the vibraphone

Okay so it seems like people will call any mallet percussion instrument a xylophone and I’m here to teach you shit.

This is a xylophone. The wood part is thick and it’s high pitched.

This is a marimba. It’s huge and expensive. No like a small one costs over $4,000 (3186.20 euros). The key things are really long and thin.

Now do you see this beautiful instrument? This is called the vibraphone motherfuckers. Or just the vibes. Anyways it sounds amazing. I could marry the sound. Basically, it;s made of metal and you have a pedal to stop it from ringing too long.

This is the glockenphejksdfjkl. I have no idea how to spell it, so lets just call it the orchestral bells. If you hit this shit too loud it can burst your eardrums. 

These are a joke.

The Instruments if they were Pokémon

Piccolo: Fairy/Flying type, Evolves to Flute with High Friendship.

Flute: Fairy/Flying type, Evolves from Piccolo and Mega-Evolves into Hyperbass Flute.

Clarinet: Dark type, evolves from E flat Clarinet with high friendship, evolves into Bass Clarinet with a dusk stone.

Bass Clarinet: Dark/Steel type, evolves from Clarinet, Mega-Evolves into Contrabass Clarinet.

Oboe: Fairy/Grass type, Evolves into English Horn at level 18.

English Horn: Fairy/Psychic type, Evolves into Heckelphone with a sunstone or into Bass Oboe with a moonstone.

Bassoon: Fighting/Grass type, Evolves into Contrabassoon at level 32.

Contrabassoon: Fighting/Grass type, Evolves from Bassoon, Mega-Evolves into Contraforte.

Saxophones: All Fighting/Steel type. Alto evolves into Tenor at level 16, Tenor evolves into Bari at level 32, Bari Mega-Evolves into Contrabass.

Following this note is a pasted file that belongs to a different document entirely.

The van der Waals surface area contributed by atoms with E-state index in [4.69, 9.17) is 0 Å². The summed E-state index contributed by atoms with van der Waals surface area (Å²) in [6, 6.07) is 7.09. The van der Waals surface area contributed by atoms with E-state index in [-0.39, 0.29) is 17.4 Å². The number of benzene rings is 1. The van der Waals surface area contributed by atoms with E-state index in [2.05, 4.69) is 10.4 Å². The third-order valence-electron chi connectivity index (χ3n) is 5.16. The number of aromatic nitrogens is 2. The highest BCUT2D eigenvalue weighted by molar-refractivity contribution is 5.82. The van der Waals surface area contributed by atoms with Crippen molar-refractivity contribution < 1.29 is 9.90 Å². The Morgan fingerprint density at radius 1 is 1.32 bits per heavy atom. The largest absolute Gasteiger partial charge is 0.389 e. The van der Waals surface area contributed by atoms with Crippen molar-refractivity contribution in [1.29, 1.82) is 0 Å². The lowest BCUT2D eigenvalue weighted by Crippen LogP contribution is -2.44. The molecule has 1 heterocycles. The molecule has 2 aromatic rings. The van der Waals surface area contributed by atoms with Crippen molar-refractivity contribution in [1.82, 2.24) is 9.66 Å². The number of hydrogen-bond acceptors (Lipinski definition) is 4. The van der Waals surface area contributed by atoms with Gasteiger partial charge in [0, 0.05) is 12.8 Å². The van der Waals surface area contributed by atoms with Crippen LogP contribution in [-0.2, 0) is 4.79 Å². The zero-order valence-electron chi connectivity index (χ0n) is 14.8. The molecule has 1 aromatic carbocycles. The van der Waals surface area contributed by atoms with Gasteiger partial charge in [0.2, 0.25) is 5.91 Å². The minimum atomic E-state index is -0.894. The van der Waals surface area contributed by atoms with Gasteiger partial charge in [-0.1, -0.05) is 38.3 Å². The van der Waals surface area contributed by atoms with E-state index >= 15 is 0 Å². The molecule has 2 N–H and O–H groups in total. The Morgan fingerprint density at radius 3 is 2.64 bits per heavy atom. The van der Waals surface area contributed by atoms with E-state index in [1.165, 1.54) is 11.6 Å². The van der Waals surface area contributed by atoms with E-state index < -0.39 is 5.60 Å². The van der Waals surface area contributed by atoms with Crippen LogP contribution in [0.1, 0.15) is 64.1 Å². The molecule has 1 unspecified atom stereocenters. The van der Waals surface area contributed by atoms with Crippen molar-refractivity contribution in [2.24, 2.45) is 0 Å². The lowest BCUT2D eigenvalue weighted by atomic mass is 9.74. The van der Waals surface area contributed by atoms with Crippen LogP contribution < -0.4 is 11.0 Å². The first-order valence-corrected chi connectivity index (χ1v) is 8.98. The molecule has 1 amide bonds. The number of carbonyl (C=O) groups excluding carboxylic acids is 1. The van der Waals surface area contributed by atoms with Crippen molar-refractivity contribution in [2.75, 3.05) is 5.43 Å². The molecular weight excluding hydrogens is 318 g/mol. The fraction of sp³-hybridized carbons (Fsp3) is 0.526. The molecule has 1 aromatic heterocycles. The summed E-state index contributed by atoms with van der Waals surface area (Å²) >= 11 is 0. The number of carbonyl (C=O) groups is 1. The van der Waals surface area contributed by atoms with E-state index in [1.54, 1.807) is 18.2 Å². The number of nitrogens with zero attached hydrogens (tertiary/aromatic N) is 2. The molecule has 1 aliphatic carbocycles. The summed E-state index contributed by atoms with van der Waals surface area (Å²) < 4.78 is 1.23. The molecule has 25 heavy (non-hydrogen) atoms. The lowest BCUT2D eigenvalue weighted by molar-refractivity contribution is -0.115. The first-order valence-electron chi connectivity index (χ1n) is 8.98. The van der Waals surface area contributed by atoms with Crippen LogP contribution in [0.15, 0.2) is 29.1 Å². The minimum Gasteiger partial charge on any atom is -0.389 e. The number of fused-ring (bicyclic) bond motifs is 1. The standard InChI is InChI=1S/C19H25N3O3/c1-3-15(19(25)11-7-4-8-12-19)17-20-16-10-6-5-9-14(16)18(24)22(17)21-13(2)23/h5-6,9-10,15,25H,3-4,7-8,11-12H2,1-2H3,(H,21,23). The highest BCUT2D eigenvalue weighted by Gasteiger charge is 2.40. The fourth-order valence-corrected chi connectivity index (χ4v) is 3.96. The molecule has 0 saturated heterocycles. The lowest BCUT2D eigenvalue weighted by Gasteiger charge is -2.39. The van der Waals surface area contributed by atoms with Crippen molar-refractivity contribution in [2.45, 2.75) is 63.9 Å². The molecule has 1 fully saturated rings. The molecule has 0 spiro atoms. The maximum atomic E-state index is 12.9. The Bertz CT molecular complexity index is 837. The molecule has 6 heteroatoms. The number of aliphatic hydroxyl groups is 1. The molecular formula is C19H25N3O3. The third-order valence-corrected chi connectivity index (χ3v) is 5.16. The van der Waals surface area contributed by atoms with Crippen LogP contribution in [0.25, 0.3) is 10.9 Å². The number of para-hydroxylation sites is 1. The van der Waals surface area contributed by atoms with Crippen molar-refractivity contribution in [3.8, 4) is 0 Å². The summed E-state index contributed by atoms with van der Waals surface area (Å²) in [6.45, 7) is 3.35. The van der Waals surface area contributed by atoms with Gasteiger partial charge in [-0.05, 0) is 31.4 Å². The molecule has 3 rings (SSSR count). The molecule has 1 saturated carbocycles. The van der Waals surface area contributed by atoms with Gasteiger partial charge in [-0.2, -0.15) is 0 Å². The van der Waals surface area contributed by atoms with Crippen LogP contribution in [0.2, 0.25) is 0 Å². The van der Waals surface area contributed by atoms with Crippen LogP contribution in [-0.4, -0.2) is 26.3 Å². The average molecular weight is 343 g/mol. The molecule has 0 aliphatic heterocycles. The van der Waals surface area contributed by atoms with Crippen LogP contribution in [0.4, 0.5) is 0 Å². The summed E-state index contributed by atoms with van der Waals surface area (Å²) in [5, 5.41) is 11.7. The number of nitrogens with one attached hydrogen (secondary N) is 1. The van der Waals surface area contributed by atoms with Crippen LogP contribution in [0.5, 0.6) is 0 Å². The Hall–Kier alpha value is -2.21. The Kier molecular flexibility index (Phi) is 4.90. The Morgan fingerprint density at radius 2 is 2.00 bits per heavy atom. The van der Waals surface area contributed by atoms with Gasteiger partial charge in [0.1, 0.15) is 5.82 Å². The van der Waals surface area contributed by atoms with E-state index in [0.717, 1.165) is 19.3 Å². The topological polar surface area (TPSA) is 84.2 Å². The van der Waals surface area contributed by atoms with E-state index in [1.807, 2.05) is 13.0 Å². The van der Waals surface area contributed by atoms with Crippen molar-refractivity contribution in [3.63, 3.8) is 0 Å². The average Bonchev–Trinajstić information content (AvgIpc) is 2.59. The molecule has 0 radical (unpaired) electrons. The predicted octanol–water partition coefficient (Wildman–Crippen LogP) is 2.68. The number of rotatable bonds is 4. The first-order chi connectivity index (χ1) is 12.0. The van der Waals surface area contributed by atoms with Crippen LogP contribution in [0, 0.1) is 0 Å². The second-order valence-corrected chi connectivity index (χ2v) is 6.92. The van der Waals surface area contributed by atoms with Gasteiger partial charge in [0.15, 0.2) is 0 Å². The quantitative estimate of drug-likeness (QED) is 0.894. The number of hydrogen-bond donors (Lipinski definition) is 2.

French Horn: Dragon/Electric type. No evolutions.

Trumpet: Dragon/Fairy type. No evolutions.

Trombone: Electric/Fighting type. Evolves into Bass Trombone which Mega-Evolves into Contrabass.

Baritone: Electric/Ground type. Evolves from Alto Horn with a Thunder Stone.

Euphonium: Electric/Ground type. Evolves into Tuba at level 50.

Tuba: Electric/Ground type. Mega-Evolves into Sousaphone.

Mallets: All Grass/Psychic type. Xylophone evolves into Vibraphone at level 16, Vibes evolve into Marimba at level 32.

Snare Drum: Steel/Rock type. Evolves into Bass Drum at level 46, or into Timpani when traded holding the Metal Coat.

Violin: Normal/Psychic type, Evolves into Viola with a moonstone. Comes in 2 forms: 1st and 2nd Violins.

Viola: Dark/Psychic type, Evolves into Cello at level 17, or into Bass if traded holding the Cracked Rosin.

Cello: Fairy/Psychic type, Evolves from Viola.

Bass: Dark/Psychic type, Evolves from Viola, Mega-Evolves into Octobass.

Piano: Normal/Dark type. Comes in many different forms: Upright, Honky Tonk, Grand, Toy, and Electric. Evolves into Organ at level 70. Basically the Pikachu.

Guitar: Normal type. Has an Alolan Form (Hawaiian Guitar) Evolves from Ukulele.

I am a Musician. You are a Musician

I am a musician. I have to work harder and harder everyday to improve who I am, and to make sure I become what I want to become.

Let me tell you something, sugar. Music isn’t easy. Music is probably one of the hardest careers out there, and before you start telling me about something that’s harder, read the rest of this.